Spreadsheet tools were around long before PC’s first appeared in the office.  Back in the 1970’s and early 1980’s, there were mainframe and mini computer languages, such as BBL, Profit II, IFPS, Model, Express, etc. that provided financial modeling type spreadsheets.  “Decision support system” was the big pitch of that era.  The spreadsheet (or financial modeling) products were used for data analysis while databases, such as Focus, System 2000, IMS, DB2, and Total, were used for data processing and retrieval.  In those days far fewer people were exposed to computers.  In most cases, only computer professionals had to understand terminology such as “database” and “spreadsheet."  Most applications were placed in the proper category.

When the PC was introduced in the early 1980’s, products such as VisiCalc, Lotus (on the PC) and Excel (first on the Mac then PC) became household words and, to a great extent, facilitated the sales of desktop computers.  Nearly everyone learned how to use these remarkable easy-to-use products and saved an enormous amount of time producing financial management reports.  More and more business professionals became self-sufficient and were less dependent on in-house information systems departments.  Information could be down loaded from mainframes to Lotus and Excel.  When database products became available on PC’s, non-computer professionals became even more independent.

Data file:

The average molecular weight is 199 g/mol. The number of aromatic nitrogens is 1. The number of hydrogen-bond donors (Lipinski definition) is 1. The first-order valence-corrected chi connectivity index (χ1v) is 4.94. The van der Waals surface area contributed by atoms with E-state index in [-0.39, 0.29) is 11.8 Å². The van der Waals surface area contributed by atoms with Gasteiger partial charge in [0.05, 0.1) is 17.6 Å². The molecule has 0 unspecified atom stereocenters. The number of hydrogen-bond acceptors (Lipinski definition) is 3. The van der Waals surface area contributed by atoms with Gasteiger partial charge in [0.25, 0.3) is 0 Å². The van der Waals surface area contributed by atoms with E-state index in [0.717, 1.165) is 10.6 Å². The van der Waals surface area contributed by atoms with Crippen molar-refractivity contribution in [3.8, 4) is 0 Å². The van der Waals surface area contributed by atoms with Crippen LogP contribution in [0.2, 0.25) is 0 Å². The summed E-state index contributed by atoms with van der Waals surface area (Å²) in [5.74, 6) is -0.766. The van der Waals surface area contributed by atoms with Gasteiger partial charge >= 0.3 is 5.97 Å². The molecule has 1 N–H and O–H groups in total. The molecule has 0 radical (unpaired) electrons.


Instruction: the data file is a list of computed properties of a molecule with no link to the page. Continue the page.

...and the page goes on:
Nearly every month we see spreadsheet products, such as Excel or Lotus, being stretched beyond their limits when perhaps the application would be better placed in a database system.  This is hardly a surprise when one considers the computer professionals, who in the past had determined what data best fit a spreadsheet and what best fit a database system. Some of these people were left behind with the mainframes, leaving users to fend for themselves on the PC.